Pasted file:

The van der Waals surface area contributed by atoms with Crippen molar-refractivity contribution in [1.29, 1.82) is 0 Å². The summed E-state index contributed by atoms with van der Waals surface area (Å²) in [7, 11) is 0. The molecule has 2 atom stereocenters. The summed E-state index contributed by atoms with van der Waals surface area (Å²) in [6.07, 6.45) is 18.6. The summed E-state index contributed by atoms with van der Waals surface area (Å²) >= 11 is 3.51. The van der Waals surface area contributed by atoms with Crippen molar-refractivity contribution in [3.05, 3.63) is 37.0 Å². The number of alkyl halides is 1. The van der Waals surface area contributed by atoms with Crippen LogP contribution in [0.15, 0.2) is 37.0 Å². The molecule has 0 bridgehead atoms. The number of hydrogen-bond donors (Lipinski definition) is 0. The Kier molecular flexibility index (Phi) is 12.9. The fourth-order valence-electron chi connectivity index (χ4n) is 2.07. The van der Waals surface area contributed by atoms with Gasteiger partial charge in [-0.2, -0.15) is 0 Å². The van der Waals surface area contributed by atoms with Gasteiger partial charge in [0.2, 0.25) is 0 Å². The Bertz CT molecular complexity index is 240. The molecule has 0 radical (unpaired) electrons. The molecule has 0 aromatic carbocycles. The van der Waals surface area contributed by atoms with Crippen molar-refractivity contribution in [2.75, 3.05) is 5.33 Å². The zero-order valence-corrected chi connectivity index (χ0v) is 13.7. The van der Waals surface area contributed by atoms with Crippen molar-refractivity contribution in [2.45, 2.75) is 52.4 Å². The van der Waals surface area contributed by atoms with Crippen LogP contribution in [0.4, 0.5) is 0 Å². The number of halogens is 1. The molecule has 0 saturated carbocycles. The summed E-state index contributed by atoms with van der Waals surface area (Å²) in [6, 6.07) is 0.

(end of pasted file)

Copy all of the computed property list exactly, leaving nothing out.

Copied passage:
The van der Waals surface area contributed by atoms with Crippen molar-refractivity contribution in [1.29, 1.82) is 0 Å². The summed E-state index contributed by atoms with van der Waals surface area (Å²) in [7, 11) is 0. The molecule has 2 atom stereocenters. The summed E-state index contributed by atoms with van der Waals surface area (Å²) in [6.07, 6.45) is 18.6. The summed E-state index contributed by atoms with van der Waals surface area (Å²) >= 11 is 3.51. The van der Waals surface area contributed by atoms with Crippen molar-refractivity contribution in [3.05, 3.63) is 37.0 Å². The number of alkyl halides is 1. The van der Waals surface area contributed by atoms with Crippen LogP contribution in [0.15, 0.2) is 37.0 Å². The molecule has 0 bridgehead atoms. The number of hydrogen-bond donors (Lipinski definition) is 0. The Kier molecular flexibility index (Phi) is 12.9. The fourth-order valence-electron chi connectivity index (χ4n) is 2.07. The van der Waals surface area contributed by atoms with Gasteiger partial charge in [-0.2, -0.15) is 0 Å². The van der Waals surface area contributed by atoms with Gasteiger partial charge in [0.2, 0.25) is 0 Å². The Bertz CT molecular complexity index is 240. The molecule has 0 radical (unpaired) electrons. The molecule has 0 aromatic carbocycles. The van der Waals surface area contributed by atoms with Crippen molar-refractivity contribution in [2.75, 3.05) is 5.33 Å². The zero-order valence-corrected chi connectivity index (χ0v) is 13.7. The van der Waals surface area contributed by atoms with Crippen molar-refractivity contribution in [2.45, 2.75) is 52.4 Å². The van der Waals surface area contributed by atoms with Crippen LogP contribution in [0.4, 0.5) is 0 Å². The number of halogens is 1. The molecule has 0 saturated carbocycles. The summed E-state index contributed by atoms with van der Waals surface area (Å²) in [6, 6.07) is 0.